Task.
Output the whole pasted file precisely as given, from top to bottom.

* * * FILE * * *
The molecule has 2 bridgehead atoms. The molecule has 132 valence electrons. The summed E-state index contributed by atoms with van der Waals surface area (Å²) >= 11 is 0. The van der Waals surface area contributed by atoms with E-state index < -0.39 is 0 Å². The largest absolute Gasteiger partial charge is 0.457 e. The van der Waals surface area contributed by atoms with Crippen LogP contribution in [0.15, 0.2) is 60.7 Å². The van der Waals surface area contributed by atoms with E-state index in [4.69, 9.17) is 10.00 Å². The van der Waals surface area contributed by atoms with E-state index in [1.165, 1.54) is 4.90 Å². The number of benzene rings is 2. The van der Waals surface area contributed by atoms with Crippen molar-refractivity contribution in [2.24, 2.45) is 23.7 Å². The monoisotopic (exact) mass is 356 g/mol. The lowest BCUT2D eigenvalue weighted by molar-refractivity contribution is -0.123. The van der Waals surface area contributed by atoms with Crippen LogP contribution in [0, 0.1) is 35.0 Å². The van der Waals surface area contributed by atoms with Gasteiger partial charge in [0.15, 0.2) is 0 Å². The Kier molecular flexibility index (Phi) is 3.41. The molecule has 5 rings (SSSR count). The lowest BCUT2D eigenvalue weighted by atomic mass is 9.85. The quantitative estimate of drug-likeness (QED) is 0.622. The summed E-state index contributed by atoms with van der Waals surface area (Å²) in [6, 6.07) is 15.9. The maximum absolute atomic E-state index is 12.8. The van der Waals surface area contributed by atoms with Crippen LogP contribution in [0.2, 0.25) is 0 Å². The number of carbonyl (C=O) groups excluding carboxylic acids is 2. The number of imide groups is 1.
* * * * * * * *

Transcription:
The molecule has 2 bridgehead atoms. The molecule has 132 valence electrons. The summed E-state index contributed by atoms with van der Waals surface area (Å²) >= 11 is 0. The van der Waals surface area contributed by atoms with E-state index < -0.39 is 0 Å². The largest absolute Gasteiger partial charge is 0.457 e. The van der Waals surface area contributed by atoms with Crippen LogP contribution in [0.15, 0.2) is 60.7 Å². The van der Waals surface area contributed by atoms with E-state index in [4.69, 9.17) is 10.00 Å². The van der Waals surface area contributed by atoms with E-state index in [1.165, 1.54) is 4.90 Å². The number of benzene rings is 2. The van der Waals surface area contributed by atoms with Crippen molar-refractivity contribution in [2.24, 2.45) is 23.7 Å². The monoisotopic (exact) mass is 356 g/mol. The lowest BCUT2D eigenvalue weighted by molar-refractivity contribution is -0.123. The van der Waals surface area contributed by atoms with Crippen LogP contribution in [0, 0.1) is 35.0 Å². The van der Waals surface area contributed by atoms with Gasteiger partial charge in [0.15, 0.2) is 0 Å². The Kier molecular flexibility index (Phi) is 3.41. The molecule has 5 rings (SSSR count). The lowest BCUT2D eigenvalue weighted by atomic mass is 9.85. The quantitative estimate of drug-likeness (QED) is 0.622. The summed E-state index contributed by atoms with van der Waals surface area (Å²) in [6, 6.07) is 15.9. The maximum absolute atomic E-state index is 12.8. The van der Waals surface area contributed by atoms with Crippen LogP contribution in [0.2, 0.25) is 0 Å². The number of carbonyl (C=O) groups excluding carboxylic acids is 2. The number of imide groups is 1.